…the transmutation of base metals into gold
Though it wouldn’t be accurate to say that Oscar was inspired by Smith’s example on the previous night – leading an expedition of the faithless out into the panoply of humdrum wonders of the real world, it would be the easiest way to explain Oscar’s once again blacking his face with boot polish, once again putting on dark clothes and once again venturing into the night’s darkness to peer through the rear windows of the neighbouring houses in order to observe humanity in all its mundane splendour.
Oscar was this night determined to become inspired. Indeed, so determined was he that he left the house at a jog which only petered out when he was around the corner.
His mind was full of the potential and possibility inherent in human life; surely he would come across the germ of one chapter, at least one storyline which he could populate his novel with – a novel which would encompass the whole of human experience and contain within its covers all the questions, answers and everything else to do with our experience of this life. And even though last night’s expedition only offered up the image of an old woman sitting alone in the dark watching a soap opera, Oscar felt that even that seemingly vacuous image held within it a glimmer of the sublime beauty of existence, a sublime beauty which he would come across in spades tonight without the dead weight of Helen and Henry and without Smith whispering of the world’s wonders in his ear every two minutes.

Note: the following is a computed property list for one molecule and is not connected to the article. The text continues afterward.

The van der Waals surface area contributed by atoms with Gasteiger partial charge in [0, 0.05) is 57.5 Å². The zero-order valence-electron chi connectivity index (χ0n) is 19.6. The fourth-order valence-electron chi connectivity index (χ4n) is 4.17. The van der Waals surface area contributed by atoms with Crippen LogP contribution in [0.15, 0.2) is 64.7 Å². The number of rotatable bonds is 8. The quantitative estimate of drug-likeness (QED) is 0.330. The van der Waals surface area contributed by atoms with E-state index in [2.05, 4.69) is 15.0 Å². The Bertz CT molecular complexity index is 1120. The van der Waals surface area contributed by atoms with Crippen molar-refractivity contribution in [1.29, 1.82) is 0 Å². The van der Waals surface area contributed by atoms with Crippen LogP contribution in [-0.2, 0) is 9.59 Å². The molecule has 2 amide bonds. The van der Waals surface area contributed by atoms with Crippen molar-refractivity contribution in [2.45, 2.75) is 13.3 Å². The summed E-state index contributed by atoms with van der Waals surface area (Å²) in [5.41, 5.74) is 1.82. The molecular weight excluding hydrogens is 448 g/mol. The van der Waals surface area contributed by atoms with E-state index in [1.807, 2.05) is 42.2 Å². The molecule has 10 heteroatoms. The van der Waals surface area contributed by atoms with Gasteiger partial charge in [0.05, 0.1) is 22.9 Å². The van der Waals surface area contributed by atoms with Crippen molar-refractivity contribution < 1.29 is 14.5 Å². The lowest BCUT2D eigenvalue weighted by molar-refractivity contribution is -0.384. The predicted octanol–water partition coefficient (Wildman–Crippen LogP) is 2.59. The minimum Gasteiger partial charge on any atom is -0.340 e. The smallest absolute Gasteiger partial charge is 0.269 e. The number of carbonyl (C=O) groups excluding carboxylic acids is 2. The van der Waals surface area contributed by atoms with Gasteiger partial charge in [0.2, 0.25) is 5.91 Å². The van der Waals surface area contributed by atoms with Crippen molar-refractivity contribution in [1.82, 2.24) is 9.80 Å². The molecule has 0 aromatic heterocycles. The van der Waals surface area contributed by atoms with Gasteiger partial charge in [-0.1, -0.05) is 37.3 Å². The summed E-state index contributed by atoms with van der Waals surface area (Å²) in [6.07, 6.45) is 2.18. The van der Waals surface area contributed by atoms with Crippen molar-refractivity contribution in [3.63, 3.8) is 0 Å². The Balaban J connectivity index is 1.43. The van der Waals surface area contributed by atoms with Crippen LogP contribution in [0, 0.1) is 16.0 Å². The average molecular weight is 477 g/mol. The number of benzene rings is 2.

Once in the warren of back alleys Oscar could feel the hum, the beat, the vibrations of humanity – it was only a matter of time before he became inspired.
The first scene Oscar came across was quite promising: a couple, in their thirties, sitting facing each other across a table in between the slats of Venetian blinds, just finishing their desert, slices of chocolate cake with dollops of cream, drinking red wine from champagne glasses, laughing, or rather giggling, obviously remembering something from their past, perhaps the great coincidence of their meeting (What are the chances of two ordinary people meeting like that?), and gestures to enhance the meaning of their words, fingers pointing in the air, palms turned towards the ceiling, heads shaking, nodding, being thrown back when something particularly humorous is recalled, their hands touching on the table, their eyes meting, their heads all of a sudden stopped bobbing, staring into each other’s eyes and the dropping of the dessert spoons and the knocking of the red wine filled champagne glasses to the floor as they embraced across the table, almost pulling each other through the table, the table nearly toppling over and their embrace rolling onto the sofa at the back of the room…
But Oscar felt uncomfortable writing about sex, so he moved on.
There were a family sitting together watching television, a middle aged couple sitting watching television, a woman in her twenties sitting watching television, an elderly couple sitting watching television… everyone was sitting watching television, which made Oscar think that maybe that was what he should write about; he should write about everyone sitting watching television, though it would be terribly dull, though he could turn it around, he could turn it into a metaphor – watching television as a metaphor?
Despite the emptiness and vacuity of people’s lives, Oscar was becoming more and more inspired… at least he felt more and more inspired, and he didn’t dwell on what this inspiration might consist of.